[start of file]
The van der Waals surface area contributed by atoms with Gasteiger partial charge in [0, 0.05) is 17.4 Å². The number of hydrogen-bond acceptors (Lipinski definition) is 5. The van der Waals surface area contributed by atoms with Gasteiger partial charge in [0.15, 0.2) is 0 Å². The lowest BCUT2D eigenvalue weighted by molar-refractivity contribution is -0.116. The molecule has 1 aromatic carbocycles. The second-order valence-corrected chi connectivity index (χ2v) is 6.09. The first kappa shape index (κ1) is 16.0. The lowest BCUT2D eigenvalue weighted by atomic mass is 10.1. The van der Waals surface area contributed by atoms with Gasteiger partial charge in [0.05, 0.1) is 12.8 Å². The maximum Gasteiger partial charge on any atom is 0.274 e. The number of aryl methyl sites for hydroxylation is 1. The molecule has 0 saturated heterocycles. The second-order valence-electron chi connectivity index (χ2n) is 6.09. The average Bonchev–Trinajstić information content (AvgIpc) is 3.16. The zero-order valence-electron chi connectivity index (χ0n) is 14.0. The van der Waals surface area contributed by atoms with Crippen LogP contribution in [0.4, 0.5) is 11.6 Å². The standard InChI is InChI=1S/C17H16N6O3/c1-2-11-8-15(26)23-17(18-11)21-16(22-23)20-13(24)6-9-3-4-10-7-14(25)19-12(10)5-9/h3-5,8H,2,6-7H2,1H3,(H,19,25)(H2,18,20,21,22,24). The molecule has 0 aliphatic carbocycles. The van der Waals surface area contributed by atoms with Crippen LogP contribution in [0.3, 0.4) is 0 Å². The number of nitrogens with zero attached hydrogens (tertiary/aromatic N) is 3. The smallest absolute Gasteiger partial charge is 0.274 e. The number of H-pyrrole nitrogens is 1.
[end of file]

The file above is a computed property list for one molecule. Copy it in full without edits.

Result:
The van der Waals surface area contributed by atoms with Gasteiger partial charge in [0, 0.05) is 17.4 Å². The number of hydrogen-bond acceptors (Lipinski definition) is 5. The van der Waals surface area contributed by atoms with Gasteiger partial charge in [0.15, 0.2) is 0 Å². The lowest BCUT2D eigenvalue weighted by molar-refractivity contribution is -0.116. The molecule has 1 aromatic carbocycles. The second-order valence-corrected chi connectivity index (χ2v) is 6.09. The first kappa shape index (κ1) is 16.0. The lowest BCUT2D eigenvalue weighted by atomic mass is 10.1. The van der Waals surface area contributed by atoms with Gasteiger partial charge in [0.05, 0.1) is 12.8 Å². The maximum Gasteiger partial charge on any atom is 0.274 e. The number of aryl methyl sites for hydroxylation is 1. The molecule has 0 saturated heterocycles. The second-order valence-electron chi connectivity index (χ2n) is 6.09. The average Bonchev–Trinajstić information content (AvgIpc) is 3.16. The zero-order valence-electron chi connectivity index (χ0n) is 14.0. The van der Waals surface area contributed by atoms with Crippen LogP contribution in [0.4, 0.5) is 11.6 Å². The standard InChI is InChI=1S/C17H16N6O3/c1-2-11-8-15(26)23-17(18-11)21-16(22-23)20-13(24)6-9-3-4-10-7-14(25)19-12(10)5-9/h3-5,8H,2,6-7H2,1H3,(H,19,25)(H2,18,20,21,22,24). The molecule has 0 aliphatic carbocycles. The van der Waals surface area contributed by atoms with Crippen LogP contribution in [0.3, 0.4) is 0 Å². The number of nitrogens with zero attached hydrogens (tertiary/aromatic N) is 3. The smallest absolute Gasteiger partial charge is 0.274 e. The number of H-pyrrole nitrogens is 1.